The study reportedly showed alpha-tocotrienol and gamma-tocotrienol can reduce Aβ aggregation at 10 μM concentration, but not alpha-tocopherol (regular vitamin E)
Phytogaia has highlighted recent study, published in Biochemistry and Biophysics Reports, which examined the effects of vitamin E analogs alpha tocotrienol (α-T3) and gamma-tocotrienol (γ-T3), as well as alpha-tocopherol (regular vitamin E) in reducing beta-amyloid aggregation and thereby enhancing cognition in an in-vitro fibril model of Alzheimer’s disease (AD).
The two neuropathological hallmarks of AD are the accumulation of beta-amyloid (Aβ) peptides to form senile plaques, and the hyperphosphorylation of tau protein to form neurofibrillary tangles in the neurons. They both lead to neuronal dysfunction and eventually to impaired cognitive performance. Vitamin E, especially tocotrienols, has been examined in this context, owing to its antioxidant capabilities and the biological feasibility of its potential role in preventing the degenerative processes of AD.
In this study, a team of researchers at the Shiga University of Medical Science and Showa School of Medicine, Japan used human Aβ1-42 peptide to examine the effects of alpha-tocopherol, alpha-tocotrienol and gamma-tocotrienol at various concentrations on Aβ42 aggregation. They further investigated the disaggregation effect of these vitamin E analogs on preformed Aβ42 fibrils (the major component of amyloid plaques).
The study reportedly showed alpha-tocotrienol and gamma-tocotrienol can reduce Aβ aggregation at 10 μM concentration, but not alpha-tocopherol. Furthermore, both α-T3 and γ-T3 were capable to significantly disaggregate preformed Aβ42 fibrils while α-TOC does not at such low concentration. Among the analogs, gamma tocotrienol seems to have the broadest beneficial effects as it reduces Aβ aggregation, disaggregates preformed fibrils and reduces Aβ oligomerisation, which ultimately leads to improved neuronal functions and eventually, enhanced cognitive performance.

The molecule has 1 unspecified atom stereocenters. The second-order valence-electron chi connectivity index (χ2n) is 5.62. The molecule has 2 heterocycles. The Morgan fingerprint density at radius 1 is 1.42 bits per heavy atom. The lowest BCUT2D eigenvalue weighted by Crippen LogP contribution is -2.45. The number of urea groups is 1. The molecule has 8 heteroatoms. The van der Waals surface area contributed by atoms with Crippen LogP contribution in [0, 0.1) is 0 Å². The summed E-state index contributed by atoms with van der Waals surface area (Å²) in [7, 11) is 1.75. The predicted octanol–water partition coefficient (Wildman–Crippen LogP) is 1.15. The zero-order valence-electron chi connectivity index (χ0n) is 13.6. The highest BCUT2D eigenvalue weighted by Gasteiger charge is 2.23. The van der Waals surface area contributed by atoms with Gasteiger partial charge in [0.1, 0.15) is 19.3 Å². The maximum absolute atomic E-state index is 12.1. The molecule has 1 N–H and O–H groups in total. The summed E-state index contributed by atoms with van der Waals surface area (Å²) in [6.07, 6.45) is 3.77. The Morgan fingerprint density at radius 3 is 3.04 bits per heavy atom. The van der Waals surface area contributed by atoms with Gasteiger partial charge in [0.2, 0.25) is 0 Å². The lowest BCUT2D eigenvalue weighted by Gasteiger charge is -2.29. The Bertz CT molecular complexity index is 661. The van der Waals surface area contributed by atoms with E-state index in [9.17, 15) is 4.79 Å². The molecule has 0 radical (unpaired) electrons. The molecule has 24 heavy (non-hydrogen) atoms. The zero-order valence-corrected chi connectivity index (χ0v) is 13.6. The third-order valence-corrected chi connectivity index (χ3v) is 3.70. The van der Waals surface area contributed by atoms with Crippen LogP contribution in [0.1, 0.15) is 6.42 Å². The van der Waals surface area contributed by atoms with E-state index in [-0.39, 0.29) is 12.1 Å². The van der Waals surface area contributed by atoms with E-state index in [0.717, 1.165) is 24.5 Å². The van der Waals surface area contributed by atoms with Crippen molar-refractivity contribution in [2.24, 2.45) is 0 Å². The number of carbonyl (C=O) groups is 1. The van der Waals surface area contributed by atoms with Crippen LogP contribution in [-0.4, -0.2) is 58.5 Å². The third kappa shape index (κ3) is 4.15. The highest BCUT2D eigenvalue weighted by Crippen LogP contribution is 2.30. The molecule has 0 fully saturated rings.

“There is a rapid growth in the number of people suffering from Alzheimer’s disease throughout the world, and it’s the most frequent cause of dementia in Western societies. It’s important to find ways such as supplementation of tocotrienols to mitigate the progression of AD, especially at its early stage. This current research is the first to reveal that specific tocotrienol analogues such as α-T3 and γ-T3 have a direct effect on Aβ aggregation and fibril formation. The findings shed light on tocotrienols' possible relevance in the development of potential therapeutic agents for AD,” said Dr Ariati Aris, Scientific Affairs Specialist at PhytoGaia.
“Tocotrienols were reported 1000 times more potent than tocopherol in protecting neuron cells from toxin challenges in 2000. I am encouraged to read that this new study further consolidates tocotrienols’ brain protective effect with its ability, at very low concentration, to breakdown the beta-amyloid plaques while the common alpha-tocopherol doesn’t,” said Bryan See, VP of PhytoGaia.